Shogo Tachibana greeted asteroid Ryugu with dread.
The cosmochemist with the University of Tokyo had spent 10 years helping to design a mission to Ryugu’s surface. To touch down safely, the spacecraft, Hayabusa2, needs to find broad, flat stretches of fine-grained dust on the asteroid. But on June 27, when Hayabusa2 finally reached its target after a three-and-a-half-year journey (SN...
The astonishing capture [of seven orcas off British Columbia] has made possible the first scientific study of killer whales in their more or less natural environment…. There is little doubt that the animals have a sophisticated language with which they can communicate with each other, but practically nothing is known about the complexity of their speech. — Science News, January 18,...01/10/2019 - 08:00 Animals
Recognize these rows and columns? You may remember a detail or two about this mighty table’s organization from a long-ago chemistry class. Elements are ordered according to their number of protons, or atomic number. Metals are mostly to the left and nonmetals to the right. The column at the far right holds the noble gases, named for their general unwillingness to interact with other elements...
Every field of science has its favorite anniversary.
For physics, it’s Newton’s Principia of 1687, the book that introduced the laws of motion and gravity. Biology celebrates Darwin’s On the Origin of Species (1859) along with his birthday (1809). Astronomy fans commemorate 1543, when Copernicus placed the sun at the center of the solar system.
And for chemistry, no cause for...
Reviews & Previews
Quantum physics has earned a reputation as a realm of science beyond human comprehension. It describes a microworld of perplexing, paradoxical phenomena. Its equations imply a multiplicity of possible realities; an observation seems to select one of those possibilities for accessibility to human perception. The rest either disappear, remain hidden or weren’t really there to begin...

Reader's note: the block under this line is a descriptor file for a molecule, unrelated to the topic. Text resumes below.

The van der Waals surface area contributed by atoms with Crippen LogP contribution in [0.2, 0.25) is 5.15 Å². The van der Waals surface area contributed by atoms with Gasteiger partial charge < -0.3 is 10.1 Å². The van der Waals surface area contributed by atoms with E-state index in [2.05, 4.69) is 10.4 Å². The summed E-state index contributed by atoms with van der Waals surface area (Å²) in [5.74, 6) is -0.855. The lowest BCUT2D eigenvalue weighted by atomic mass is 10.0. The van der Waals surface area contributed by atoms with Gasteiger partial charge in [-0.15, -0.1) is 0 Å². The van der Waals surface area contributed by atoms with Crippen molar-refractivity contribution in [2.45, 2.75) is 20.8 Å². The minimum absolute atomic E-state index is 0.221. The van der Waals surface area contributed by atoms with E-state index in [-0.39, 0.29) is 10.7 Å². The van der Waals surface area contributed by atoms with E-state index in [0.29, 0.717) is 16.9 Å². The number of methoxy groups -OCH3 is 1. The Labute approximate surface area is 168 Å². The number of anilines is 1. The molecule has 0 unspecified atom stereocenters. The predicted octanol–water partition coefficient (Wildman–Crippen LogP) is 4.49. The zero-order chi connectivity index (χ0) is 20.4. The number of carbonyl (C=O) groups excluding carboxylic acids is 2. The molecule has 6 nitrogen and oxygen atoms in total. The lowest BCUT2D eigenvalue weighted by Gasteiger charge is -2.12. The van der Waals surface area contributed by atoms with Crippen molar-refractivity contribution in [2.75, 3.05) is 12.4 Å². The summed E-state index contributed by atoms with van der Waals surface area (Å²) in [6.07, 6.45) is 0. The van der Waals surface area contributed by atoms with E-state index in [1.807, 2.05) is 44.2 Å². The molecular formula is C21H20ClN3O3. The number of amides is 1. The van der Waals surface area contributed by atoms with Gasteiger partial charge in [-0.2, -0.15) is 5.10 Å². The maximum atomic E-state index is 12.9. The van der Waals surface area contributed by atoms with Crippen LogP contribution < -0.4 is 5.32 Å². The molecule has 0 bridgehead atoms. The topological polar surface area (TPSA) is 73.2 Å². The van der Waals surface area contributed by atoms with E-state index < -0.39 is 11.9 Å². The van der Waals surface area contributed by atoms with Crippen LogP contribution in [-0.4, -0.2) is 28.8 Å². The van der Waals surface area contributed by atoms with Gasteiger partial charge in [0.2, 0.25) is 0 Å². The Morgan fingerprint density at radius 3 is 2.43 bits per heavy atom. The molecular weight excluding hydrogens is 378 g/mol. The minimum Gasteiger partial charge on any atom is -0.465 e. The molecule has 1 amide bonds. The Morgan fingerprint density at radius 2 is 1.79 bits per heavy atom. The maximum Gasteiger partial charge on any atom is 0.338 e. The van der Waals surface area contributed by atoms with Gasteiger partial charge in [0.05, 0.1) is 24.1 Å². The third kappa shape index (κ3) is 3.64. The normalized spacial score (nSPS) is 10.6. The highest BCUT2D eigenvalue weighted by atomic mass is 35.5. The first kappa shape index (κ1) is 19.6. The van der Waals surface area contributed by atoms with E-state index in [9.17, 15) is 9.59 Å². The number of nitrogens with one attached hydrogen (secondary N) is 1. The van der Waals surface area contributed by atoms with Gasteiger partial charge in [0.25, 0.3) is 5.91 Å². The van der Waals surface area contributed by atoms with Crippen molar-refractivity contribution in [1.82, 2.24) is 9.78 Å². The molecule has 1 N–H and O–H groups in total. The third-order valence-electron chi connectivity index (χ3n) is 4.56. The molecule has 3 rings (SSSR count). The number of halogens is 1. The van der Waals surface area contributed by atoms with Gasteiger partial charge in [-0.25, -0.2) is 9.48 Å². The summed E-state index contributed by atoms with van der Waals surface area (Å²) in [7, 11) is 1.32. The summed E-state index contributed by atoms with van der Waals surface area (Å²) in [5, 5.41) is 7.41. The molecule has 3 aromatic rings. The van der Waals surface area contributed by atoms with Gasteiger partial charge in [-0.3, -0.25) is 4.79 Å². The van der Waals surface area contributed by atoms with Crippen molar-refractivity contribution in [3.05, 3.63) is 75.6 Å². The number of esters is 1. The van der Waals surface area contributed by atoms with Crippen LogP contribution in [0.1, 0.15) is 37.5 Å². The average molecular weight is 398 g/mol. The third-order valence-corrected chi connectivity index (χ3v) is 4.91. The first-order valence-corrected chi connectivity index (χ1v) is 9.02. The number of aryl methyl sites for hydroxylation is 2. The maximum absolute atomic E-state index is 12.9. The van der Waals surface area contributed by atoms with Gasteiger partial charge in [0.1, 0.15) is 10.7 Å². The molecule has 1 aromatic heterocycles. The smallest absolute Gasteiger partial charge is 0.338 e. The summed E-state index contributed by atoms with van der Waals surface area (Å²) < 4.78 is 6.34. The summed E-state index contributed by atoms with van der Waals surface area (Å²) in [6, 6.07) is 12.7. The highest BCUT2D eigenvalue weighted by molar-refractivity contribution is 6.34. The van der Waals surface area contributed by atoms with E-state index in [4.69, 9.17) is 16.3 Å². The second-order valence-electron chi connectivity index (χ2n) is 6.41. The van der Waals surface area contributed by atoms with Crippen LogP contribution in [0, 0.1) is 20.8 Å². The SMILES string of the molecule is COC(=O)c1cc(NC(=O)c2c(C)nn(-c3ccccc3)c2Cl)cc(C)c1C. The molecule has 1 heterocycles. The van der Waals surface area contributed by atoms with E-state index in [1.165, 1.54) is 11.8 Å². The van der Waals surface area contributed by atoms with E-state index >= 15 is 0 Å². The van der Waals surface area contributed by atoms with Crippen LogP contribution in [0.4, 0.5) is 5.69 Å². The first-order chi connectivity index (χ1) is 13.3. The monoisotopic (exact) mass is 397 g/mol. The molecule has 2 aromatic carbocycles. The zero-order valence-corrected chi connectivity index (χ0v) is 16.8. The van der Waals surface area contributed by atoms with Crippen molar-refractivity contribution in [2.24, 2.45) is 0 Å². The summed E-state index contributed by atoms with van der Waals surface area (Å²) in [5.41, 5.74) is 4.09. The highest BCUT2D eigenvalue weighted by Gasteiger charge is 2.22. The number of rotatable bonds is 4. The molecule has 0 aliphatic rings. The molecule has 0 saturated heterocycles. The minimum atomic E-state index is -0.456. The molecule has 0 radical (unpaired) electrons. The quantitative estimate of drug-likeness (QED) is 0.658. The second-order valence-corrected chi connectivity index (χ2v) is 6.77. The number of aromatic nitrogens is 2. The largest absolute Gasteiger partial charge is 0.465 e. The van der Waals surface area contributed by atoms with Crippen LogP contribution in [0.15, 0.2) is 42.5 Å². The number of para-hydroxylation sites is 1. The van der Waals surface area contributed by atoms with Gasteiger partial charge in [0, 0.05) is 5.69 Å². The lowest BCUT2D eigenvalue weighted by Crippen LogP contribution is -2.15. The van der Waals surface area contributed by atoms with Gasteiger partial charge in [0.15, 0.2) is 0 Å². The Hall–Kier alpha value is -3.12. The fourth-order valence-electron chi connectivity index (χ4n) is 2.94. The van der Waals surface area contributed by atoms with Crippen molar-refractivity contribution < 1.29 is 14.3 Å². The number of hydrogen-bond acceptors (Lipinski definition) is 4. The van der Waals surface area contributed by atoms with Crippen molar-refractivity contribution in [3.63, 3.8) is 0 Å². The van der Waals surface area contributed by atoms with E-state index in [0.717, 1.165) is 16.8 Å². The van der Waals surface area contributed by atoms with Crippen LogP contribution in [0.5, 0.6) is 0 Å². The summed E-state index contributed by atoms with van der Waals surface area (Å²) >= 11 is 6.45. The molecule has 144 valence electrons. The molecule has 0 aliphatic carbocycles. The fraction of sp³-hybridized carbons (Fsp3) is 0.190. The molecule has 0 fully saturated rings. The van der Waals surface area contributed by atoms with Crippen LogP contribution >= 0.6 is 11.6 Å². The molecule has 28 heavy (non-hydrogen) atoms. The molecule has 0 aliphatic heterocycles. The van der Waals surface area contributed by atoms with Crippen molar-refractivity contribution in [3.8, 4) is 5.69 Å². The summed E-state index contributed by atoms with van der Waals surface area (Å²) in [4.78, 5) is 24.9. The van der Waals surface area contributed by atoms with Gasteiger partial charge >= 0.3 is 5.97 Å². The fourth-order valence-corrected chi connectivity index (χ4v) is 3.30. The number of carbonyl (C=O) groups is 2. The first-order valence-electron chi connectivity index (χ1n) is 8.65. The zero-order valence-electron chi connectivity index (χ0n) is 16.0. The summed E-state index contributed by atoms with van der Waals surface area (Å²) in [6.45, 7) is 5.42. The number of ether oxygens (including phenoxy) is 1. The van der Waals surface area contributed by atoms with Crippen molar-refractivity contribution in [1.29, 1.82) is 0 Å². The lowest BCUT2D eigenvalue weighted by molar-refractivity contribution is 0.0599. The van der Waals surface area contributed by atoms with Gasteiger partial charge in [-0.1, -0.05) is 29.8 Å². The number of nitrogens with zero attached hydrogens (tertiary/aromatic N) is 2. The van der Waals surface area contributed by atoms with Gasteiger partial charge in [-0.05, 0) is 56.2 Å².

The Science Life
WASHINGTON — Kimberly Foecke has a great relationship with her local butcher.
Though she buys loads of meat, Foecke is not a chef or the owner of a small zoo. She’s a paleobiologist who studies what Neandertals ate. And that involves, in her words, “experimental putrefaction, which is a fancy way of saying, I rot meat, all day, every day.”
Scientists know Neandertals ate a lot of...
Letters to the Editor
More than 11 million people visited the Science News website this year. Check out this recap of the most-read stories of 2018, and the most popular stories published this year on each of our blogs.Top 10 stories
1. Male birth control pill passes a safety testMen who took a prototype once-daily contraceptive pill for about a month saw their testosterone and other reproductive hormones...
Year in Review
Entire disciplines are devoted to predicting the future. Trained forecasters use data, trends, human behavior and more to predict what lies ahead.
Exactly no one at Science News is a quantitative forecaster or futurist. But we do hear what scientists are buzzing about at meetings, on social media and while reporting stories. So when we asked our writers to predict the big science stories...
Year in Review
In 2018, artificial intelligence took on new tasks, with these smarty-pants algorithms acing everything from disease diagnosis to crater counting.Coming to a clinic near you12/27/2018 - 11:46 Artificial Intelligence
In April, the U.S. Food and Drug Administration permitted marketing of the first artificial intelligence that diagnoses health problems at primary care clinics without specialist supervision (SN: 3/31/18, p. 15...
Apollo 8: Options on the way
Just two months after the end of the successful first manned Apollo flight ... three astronauts are ready to fly this Saturday to within 70 miles of the lunar surface.... The Apollo 8 plan is for the astronauts to fly as many as 10 orbits around the moon before heading home. — Science News, December 21, 1968Update
Apollo 8 launched on December 21...